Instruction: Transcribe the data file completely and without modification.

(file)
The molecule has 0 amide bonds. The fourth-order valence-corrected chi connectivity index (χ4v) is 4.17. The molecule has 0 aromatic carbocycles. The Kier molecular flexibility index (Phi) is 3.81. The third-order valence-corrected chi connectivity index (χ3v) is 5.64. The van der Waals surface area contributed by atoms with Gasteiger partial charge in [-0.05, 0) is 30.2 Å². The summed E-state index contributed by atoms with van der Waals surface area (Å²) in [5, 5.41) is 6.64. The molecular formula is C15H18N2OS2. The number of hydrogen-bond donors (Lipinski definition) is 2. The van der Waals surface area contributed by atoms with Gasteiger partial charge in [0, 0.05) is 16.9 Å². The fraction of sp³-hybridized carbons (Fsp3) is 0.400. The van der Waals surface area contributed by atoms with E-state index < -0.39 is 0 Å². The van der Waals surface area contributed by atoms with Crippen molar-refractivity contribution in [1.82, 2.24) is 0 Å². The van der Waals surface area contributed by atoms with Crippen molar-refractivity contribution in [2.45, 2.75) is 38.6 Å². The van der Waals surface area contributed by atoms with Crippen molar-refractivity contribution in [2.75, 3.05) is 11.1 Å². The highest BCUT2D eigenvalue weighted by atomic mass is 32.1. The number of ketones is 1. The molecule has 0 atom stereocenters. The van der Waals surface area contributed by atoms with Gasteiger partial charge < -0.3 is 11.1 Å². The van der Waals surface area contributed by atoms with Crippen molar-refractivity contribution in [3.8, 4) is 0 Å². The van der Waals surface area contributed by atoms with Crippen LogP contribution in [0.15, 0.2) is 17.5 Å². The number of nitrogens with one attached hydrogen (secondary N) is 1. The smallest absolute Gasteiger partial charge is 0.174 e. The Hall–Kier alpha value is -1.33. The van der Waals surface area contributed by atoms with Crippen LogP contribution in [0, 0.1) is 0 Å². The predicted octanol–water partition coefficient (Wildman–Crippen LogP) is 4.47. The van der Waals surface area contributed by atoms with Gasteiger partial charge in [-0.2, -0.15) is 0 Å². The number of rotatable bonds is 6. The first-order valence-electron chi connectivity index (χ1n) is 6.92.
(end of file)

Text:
The molecule has 0 amide bonds. The fourth-order valence-corrected chi connectivity index (χ4v) is 4.17. The molecule has 0 aromatic carbocycles. The Kier molecular flexibility index (Phi) is 3.81. The third-order valence-corrected chi connectivity index (χ3v) is 5.64. The van der Waals surface area contributed by atoms with Gasteiger partial charge in [-0.05, 0) is 30.2 Å². The summed E-state index contributed by atoms with van der Waals surface area (Å²) in [5, 5.41) is 6.64. The molecular formula is C15H18N2OS2. The number of hydrogen-bond donors (Lipinski definition) is 2. The van der Waals surface area contributed by atoms with Gasteiger partial charge in [0, 0.05) is 16.9 Å². The fraction of sp³-hybridized carbons (Fsp3) is 0.400. The van der Waals surface area contributed by atoms with E-state index < -0.39 is 0 Å². The van der Waals surface area contributed by atoms with Crippen molar-refractivity contribution in [1.82, 2.24) is 0 Å². The van der Waals surface area contributed by atoms with Crippen molar-refractivity contribution in [2.45, 2.75) is 38.6 Å². The van der Waals surface area contributed by atoms with Crippen molar-refractivity contribution in [2.75, 3.05) is 11.1 Å². The highest BCUT2D eigenvalue weighted by atomic mass is 32.1. The number of ketones is 1. The molecule has 0 atom stereocenters. The van der Waals surface area contributed by atoms with Gasteiger partial charge < -0.3 is 11.1 Å². The van der Waals surface area contributed by atoms with Crippen molar-refractivity contribution in [3.8, 4) is 0 Å². The van der Waals surface area contributed by atoms with Crippen LogP contribution in [0.15, 0.2) is 17.5 Å². The number of nitrogens with one attached hydrogen (secondary N) is 1. The smallest absolute Gasteiger partial charge is 0.174 e. The Hall–Kier alpha value is -1.33. The van der Waals surface area contributed by atoms with Crippen LogP contribution in [0, 0.1) is 0 Å². The predicted octanol–water partition coefficient (Wildman–Crippen LogP) is 4.47. The van der Waals surface area contributed by atoms with Gasteiger partial charge in [-0.2, -0.15) is 0 Å². The number of rotatable bonds is 6. The first-order valence-electron chi connectivity index (χ1n) is 6.92.